Reference-dependent theories state that individuals evaluate outcomes as gains or losses, depending on a neutral reference point. Making 19 sales in a month is a loss when the goal — the reference point — was 20 sales a month. Data from 10 million marathon finishes provides a field test that confirms the behavioural expectations and implications of these theories, shedding a light on how milestone goals can push individuals to higher performance.
The use of reference points — for example, a monthly sales quota of 20 sales — is at the heart of reference-dependent behavioural economic theories, the most influential being “prospect theory.” According to prospect theory, an outcome is evaluated based on a reference point. Failure to achieve the reference point (19 sales instead of 20) is considered a loss. Achieving the reference point (20 sales or more) is considered a gain. Since most people have an aversion to losing, they will work harder as they get closer to reach the goal.
Prospect theory has been applied to many different real-world field settings, from investment decisions or consumer behaviour to the issue of labour supply and effort provision (for example, the labour supply of taxis is reduced as taxi drivers reach their daily income goals). The application to field settings, however, can be problematic because it’s difficult to know the reference points for individuals. Aspirations, expectations, norms, social comparisons are just some of the factors that can come into play in an individual’s reference point.
For that reason, new empirical research using data from nearly 10 million marathon finishes offers important insight into the effectiveness of reference points; in marathons, the reference points are easily identifiable and clear of additional influences. The marathon data was also interesting because it eliminated the financial motivation involved in other field settings: the motivation is all intrinsic.
The reference point for marathons is in round numbers. Runners will try to beat a 3-hour time, or 3:30, 4:00, or 4:30 times, for example. The demonstration of the reference point in action is through the bunching of runners. For example, the number of runners finishing a race rises steadily between 3:01 hours and 3:25. Suddenly between 3:25 and 3:30, there is a spike in the number of finishers. At 3:31, the number of finishers drops off precipitously, only to start climbing steadily up to the 3:55 time, at which point there is another spike of finishers just before the 4:00 time. This pattern of spikes and drop-offs around the round numbers indicate that runners are using those round numbers as reference points.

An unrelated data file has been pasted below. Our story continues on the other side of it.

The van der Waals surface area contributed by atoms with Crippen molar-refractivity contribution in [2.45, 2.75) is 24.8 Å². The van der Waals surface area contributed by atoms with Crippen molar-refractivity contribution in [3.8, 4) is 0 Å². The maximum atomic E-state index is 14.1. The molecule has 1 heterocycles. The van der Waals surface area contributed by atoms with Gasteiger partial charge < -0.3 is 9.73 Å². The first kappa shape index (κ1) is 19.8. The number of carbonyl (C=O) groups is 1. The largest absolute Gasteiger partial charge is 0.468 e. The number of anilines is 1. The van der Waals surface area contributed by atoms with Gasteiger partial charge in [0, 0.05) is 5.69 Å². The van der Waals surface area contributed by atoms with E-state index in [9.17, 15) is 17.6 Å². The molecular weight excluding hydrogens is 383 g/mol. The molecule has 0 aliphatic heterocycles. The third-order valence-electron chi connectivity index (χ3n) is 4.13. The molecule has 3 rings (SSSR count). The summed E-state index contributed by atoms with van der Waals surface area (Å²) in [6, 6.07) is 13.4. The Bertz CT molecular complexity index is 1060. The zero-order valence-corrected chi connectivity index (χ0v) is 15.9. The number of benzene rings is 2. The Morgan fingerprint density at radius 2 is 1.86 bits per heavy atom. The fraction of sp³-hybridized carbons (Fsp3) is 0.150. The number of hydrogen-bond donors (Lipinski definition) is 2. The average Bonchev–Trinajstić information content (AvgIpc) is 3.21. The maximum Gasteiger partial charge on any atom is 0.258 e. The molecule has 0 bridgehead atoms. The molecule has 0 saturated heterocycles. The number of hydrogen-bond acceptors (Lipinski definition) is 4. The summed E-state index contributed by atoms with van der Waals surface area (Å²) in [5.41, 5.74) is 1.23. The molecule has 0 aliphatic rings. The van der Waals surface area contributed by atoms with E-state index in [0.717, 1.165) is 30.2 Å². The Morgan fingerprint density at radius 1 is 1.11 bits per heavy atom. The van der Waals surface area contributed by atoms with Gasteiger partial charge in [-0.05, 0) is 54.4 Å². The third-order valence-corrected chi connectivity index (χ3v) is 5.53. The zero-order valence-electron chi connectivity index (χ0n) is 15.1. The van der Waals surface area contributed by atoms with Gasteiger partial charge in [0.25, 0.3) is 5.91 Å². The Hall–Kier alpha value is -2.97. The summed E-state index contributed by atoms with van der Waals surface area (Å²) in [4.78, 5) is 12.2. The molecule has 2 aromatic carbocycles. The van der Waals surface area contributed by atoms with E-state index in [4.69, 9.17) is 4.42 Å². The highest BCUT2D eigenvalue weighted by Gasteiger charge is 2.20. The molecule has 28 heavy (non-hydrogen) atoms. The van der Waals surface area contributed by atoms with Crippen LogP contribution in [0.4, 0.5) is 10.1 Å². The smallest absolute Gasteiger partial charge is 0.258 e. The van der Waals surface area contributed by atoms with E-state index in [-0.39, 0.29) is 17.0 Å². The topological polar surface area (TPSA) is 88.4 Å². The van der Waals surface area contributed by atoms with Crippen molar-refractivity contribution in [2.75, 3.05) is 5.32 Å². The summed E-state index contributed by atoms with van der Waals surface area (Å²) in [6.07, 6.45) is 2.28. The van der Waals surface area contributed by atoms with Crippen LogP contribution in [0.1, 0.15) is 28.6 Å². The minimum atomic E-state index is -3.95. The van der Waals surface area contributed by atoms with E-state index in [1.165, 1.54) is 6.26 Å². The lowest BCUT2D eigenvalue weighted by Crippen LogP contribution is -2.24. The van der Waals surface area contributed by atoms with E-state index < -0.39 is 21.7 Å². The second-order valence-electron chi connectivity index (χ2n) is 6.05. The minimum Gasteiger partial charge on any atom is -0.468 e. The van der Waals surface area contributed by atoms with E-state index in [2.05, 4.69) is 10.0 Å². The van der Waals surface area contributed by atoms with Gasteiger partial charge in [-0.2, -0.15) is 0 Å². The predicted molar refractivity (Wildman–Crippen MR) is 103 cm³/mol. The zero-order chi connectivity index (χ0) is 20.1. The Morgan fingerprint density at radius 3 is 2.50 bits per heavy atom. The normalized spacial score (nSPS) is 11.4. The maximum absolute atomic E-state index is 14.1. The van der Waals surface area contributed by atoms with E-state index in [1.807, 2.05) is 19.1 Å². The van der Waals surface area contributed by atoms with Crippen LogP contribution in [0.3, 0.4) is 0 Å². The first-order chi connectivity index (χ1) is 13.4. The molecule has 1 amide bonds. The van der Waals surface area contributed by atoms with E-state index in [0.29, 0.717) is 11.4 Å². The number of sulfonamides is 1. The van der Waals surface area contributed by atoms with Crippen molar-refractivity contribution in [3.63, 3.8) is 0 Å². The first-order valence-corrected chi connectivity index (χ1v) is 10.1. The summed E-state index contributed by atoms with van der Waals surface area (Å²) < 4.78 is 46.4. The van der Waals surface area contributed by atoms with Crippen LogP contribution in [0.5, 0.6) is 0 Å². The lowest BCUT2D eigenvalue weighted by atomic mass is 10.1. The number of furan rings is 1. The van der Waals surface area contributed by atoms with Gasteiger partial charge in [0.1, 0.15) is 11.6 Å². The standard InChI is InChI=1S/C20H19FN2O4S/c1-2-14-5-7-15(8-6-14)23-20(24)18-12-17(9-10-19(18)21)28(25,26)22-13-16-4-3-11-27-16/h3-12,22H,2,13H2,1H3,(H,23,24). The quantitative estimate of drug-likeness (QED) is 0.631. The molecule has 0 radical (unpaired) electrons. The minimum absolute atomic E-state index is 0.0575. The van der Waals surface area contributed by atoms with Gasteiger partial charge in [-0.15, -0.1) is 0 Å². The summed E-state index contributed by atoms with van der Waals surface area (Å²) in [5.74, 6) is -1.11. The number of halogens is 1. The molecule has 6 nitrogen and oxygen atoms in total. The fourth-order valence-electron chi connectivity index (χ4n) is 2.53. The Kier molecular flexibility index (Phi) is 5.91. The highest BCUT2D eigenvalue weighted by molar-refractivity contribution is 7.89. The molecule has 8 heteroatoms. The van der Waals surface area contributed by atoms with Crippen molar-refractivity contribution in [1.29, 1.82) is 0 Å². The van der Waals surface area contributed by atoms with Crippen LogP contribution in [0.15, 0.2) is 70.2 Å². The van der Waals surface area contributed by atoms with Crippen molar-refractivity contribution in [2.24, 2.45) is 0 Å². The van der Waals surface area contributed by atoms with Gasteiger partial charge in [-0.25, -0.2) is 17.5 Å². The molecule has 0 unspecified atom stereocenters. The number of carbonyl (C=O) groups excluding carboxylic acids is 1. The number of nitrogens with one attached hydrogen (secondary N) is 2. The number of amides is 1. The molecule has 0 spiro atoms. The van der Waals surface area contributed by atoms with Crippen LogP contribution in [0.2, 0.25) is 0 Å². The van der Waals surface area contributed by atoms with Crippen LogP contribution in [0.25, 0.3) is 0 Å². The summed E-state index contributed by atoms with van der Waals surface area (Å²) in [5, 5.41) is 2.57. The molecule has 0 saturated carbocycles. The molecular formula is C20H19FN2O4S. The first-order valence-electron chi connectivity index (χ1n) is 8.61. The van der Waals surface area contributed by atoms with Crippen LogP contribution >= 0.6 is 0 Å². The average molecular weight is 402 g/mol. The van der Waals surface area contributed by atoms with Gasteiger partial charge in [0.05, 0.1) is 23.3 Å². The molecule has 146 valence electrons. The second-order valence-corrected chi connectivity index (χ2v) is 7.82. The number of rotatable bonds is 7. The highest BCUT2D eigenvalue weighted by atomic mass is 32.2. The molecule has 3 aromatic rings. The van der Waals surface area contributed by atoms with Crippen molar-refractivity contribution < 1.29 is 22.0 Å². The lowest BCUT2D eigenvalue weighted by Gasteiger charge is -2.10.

The data from the marathons reflect the expected behaviour from prospect theory including planning and pacing; reference-dependent effort provision (runners speed up to beat the reference point time, and slow down immediately afterward); and spontaneous goal formation (runners who fall behind reset their reference points or goals but still speed up to beat the new goals).
In some ways, the evidence from the marathons offers a potential solution for managers who are seeking to motivate their employees to higher performance levels while recognizing the importance of motivation from within. Even when no monetary compensation is involved, as in the case of marathons, the research shows that individuals are motivated to meet the goals they have set. In the terminology of prospect theory, the simple creation of a reference point will suddenly introduce a sense of loss and gain that might not have existed before. Employees will strive hard (speed up) to meet their goals because they don’t want to lose.
The challenge, of course, is that prospect theory calls for a diminishing sense of gain after the reference point; in other words, once they meet their goals, people tend to “slack off” a bit since there is not as much to gain from expending effort at this time.
Another implication drawn from the marathon data, which looked at “splits” (intermediate times) as well as finishing times, is the importance of setting goals in terms of round numbers. It’s sometimes easy to backslide during the implementation of a goal. Partitioning the overall goal into rough or general sections (30-minute increments in the case of a marathon, for example) keeps employees focused and moving forward.
Daniel Kahnemann won a Nobel Memorial Prize in Economics for his work on prospect theory. Although the totality of the theory’s influence and implications are not covered here, the marathon data offers intriguing insight into helping employees to internally evaluate the losses and gains of their performance levels or achievements.
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